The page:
“We are seeing sustainable construction projects that aspire to be net positive”

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    Nirmal Kishnani participated in the Concluding Debate at the 4th International Holcim Forum on “Economy of Sustainable Construction” held in Mumbai, India in April 2013.

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    4th Holcim Forum in Mumbai, India 2013: Concluding debate discussing workshop findings (l-r): Werner Sobek, University of Stuttgart; Nirmal Kishnani, National University of Singapore & Marc Angélil, ETH Zurich.

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    Nirmal Kishnani, Program Director, Department of Architecture, National University of Singapore – keynote address at the Holcim Awards 2011 Asia Pacific ceremony.

Nirmal Kishnani recently talked about sustainable construction in the context of South East Asia and Vietnam, and also endorsed the Holcim Awards competition for its role in visualizing what a more sustainable future might look like. He participated in the concluding debate at the 4th International Holcim Forum on Economy of Sustainable Construction held in Mumbai in April 2013.

Last updated: September 13, 2013 Singapore

Nirmal Kishnani is Senior Lecturer in the Department of Architecture, School of Design and Environment and also Program Director of the Master of Science in Integrated Sustainable Design at the National University of Singapore (NUS). The program aligns an interdisciplinary curriculum towards ecological concerns and teaches sustainability principles to architects. He is also Chief Editor of FuturArc journal, which focuses on green architecture in Asia, and resident jury chair of the FuturArc Prize and the FuturArc Green Leadership Award that he helped to establish. His areas of interest are environmental psychology (perception and behavior in the built environment); climate, comfort and consumption; and sustainable buildings (processes and outcomes).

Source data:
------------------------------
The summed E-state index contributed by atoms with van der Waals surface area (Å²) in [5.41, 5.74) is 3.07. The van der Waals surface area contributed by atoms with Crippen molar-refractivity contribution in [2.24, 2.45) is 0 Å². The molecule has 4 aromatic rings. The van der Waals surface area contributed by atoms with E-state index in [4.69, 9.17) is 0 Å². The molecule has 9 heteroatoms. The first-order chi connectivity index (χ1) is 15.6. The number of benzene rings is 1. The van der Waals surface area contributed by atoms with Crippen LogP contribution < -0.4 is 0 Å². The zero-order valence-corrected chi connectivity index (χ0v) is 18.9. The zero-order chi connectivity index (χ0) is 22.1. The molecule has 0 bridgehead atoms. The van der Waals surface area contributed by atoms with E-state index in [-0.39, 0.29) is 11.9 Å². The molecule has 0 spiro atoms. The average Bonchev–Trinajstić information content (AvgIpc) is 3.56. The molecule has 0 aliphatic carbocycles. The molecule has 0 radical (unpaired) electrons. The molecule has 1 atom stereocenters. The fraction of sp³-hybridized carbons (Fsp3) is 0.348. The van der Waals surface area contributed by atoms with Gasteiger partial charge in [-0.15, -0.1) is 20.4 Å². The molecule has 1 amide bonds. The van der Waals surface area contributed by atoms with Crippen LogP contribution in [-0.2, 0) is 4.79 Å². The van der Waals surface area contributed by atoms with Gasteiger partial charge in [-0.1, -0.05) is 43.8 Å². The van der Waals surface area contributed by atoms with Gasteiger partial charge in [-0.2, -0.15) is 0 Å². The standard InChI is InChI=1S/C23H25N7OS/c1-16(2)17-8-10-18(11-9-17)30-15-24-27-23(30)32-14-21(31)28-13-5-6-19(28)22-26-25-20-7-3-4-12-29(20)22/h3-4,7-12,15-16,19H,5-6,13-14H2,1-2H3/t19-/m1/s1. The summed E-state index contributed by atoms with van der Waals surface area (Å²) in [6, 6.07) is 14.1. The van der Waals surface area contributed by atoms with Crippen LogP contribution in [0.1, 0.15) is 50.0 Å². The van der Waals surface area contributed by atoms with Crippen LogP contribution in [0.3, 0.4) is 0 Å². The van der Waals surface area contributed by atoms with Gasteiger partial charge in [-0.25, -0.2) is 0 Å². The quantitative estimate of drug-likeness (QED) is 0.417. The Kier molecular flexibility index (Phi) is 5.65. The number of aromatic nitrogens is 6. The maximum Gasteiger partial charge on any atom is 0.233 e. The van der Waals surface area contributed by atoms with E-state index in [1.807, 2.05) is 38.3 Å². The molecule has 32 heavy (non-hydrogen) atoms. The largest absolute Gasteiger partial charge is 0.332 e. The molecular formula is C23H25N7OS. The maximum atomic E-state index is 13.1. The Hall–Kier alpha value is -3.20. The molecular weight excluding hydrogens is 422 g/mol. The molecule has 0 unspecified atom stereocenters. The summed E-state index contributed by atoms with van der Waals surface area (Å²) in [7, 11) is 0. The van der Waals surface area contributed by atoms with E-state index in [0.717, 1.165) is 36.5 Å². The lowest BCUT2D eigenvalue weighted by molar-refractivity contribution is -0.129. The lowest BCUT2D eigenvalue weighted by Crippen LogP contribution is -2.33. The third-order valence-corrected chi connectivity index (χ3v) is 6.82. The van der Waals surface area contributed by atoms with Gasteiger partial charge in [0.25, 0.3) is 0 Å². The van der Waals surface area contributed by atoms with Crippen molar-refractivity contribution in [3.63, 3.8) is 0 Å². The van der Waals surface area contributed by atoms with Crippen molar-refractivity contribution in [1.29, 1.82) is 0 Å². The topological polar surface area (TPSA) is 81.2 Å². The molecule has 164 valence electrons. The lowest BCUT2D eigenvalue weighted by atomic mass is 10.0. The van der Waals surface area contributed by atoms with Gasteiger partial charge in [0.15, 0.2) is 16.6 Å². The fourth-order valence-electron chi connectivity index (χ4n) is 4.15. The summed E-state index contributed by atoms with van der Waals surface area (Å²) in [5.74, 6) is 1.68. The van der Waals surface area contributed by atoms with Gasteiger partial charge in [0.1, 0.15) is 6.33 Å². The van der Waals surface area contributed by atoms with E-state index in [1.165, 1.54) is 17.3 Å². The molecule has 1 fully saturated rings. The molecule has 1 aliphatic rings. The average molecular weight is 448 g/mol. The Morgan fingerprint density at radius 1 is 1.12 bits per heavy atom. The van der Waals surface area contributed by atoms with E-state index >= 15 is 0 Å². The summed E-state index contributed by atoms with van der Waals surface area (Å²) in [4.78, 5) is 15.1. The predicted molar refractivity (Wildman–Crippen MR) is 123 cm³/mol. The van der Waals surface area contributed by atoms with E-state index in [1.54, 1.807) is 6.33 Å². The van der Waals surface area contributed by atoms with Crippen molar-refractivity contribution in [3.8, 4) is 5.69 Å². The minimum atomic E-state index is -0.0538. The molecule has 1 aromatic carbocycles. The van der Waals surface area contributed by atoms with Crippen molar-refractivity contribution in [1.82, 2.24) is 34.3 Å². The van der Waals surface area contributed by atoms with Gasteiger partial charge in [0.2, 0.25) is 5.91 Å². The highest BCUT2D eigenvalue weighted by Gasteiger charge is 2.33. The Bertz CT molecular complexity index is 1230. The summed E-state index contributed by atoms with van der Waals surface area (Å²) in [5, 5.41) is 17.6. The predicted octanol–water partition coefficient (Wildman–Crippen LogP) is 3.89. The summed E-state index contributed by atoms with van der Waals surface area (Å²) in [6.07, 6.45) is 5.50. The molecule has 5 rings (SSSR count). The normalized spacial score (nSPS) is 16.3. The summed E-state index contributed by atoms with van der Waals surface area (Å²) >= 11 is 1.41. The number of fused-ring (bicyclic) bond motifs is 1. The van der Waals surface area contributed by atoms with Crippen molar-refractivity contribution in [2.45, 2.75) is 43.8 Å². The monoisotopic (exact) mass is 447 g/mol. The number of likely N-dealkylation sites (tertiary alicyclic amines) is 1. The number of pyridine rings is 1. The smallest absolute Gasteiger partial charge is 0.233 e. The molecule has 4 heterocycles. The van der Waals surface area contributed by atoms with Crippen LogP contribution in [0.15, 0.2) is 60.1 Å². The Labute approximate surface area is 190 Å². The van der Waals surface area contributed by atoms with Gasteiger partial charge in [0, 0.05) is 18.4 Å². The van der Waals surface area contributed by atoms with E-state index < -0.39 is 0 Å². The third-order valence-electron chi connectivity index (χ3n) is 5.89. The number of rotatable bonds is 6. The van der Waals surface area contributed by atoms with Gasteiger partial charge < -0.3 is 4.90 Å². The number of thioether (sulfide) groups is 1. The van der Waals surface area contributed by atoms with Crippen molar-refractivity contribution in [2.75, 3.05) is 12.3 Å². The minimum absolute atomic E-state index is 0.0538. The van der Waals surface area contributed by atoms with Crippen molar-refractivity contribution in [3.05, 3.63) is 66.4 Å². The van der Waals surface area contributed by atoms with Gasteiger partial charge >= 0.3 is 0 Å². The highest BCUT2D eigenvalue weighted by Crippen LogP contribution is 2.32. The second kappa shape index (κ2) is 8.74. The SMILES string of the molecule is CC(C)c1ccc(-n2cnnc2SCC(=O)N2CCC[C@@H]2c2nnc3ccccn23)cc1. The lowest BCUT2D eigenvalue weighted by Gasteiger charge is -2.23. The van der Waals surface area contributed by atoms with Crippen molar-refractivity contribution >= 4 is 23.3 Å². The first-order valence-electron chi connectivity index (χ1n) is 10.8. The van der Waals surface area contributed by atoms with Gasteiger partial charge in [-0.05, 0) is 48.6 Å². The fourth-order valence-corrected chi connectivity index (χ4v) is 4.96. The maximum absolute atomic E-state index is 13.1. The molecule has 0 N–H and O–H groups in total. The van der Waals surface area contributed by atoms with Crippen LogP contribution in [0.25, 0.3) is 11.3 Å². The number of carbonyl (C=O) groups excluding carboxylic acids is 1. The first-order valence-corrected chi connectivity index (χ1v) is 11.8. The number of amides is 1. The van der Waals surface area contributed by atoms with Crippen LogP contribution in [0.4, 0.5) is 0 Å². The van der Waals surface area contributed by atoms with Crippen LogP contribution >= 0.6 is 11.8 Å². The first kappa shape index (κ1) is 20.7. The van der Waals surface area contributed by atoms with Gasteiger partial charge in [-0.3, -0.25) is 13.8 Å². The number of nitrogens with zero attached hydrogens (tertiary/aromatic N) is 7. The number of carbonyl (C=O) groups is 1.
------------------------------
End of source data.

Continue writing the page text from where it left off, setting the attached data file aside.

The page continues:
Q: What do you consider to be the future trends of sustainable construction?

A1: The focus of greening in Asia thus far has been on resource efficiency and the deployment of technology as a means of achieving efficiency. We know now how to make our buildings less wasteful, how to improve energy performance and how much these improvements cost. But there is also an emerging interest in the social aspects of greening; we are starting to ask questions about community and wellness, how people reconnect with natural systems, with heritage and with each other.

A sustainable building not only reduces cost, it also enhances the life of its occupants. This is an important re-framing of the green agenda towards the wider ambition of sustainability; it compels us to see people, plus the systems that support people, as a key pillar of greening.

There is another important shift on the horizon. We are seeing projects that aspire to be net positive. It is no longer enough to do less harm; these projects seek to do good by repairing and regenerating the neighborhood. Real change will come from this widening of priorities and actions, of seeing beyond short-term cost and profit. For this to happen more widely, however, governments in Asia must step in. They must align development of the built environment with explicit long-term goals that includes the well-being of their people in the widest sense. This includes natural and community networks that people rely on. In practice this means that the design of a building starts with an understanding of networks.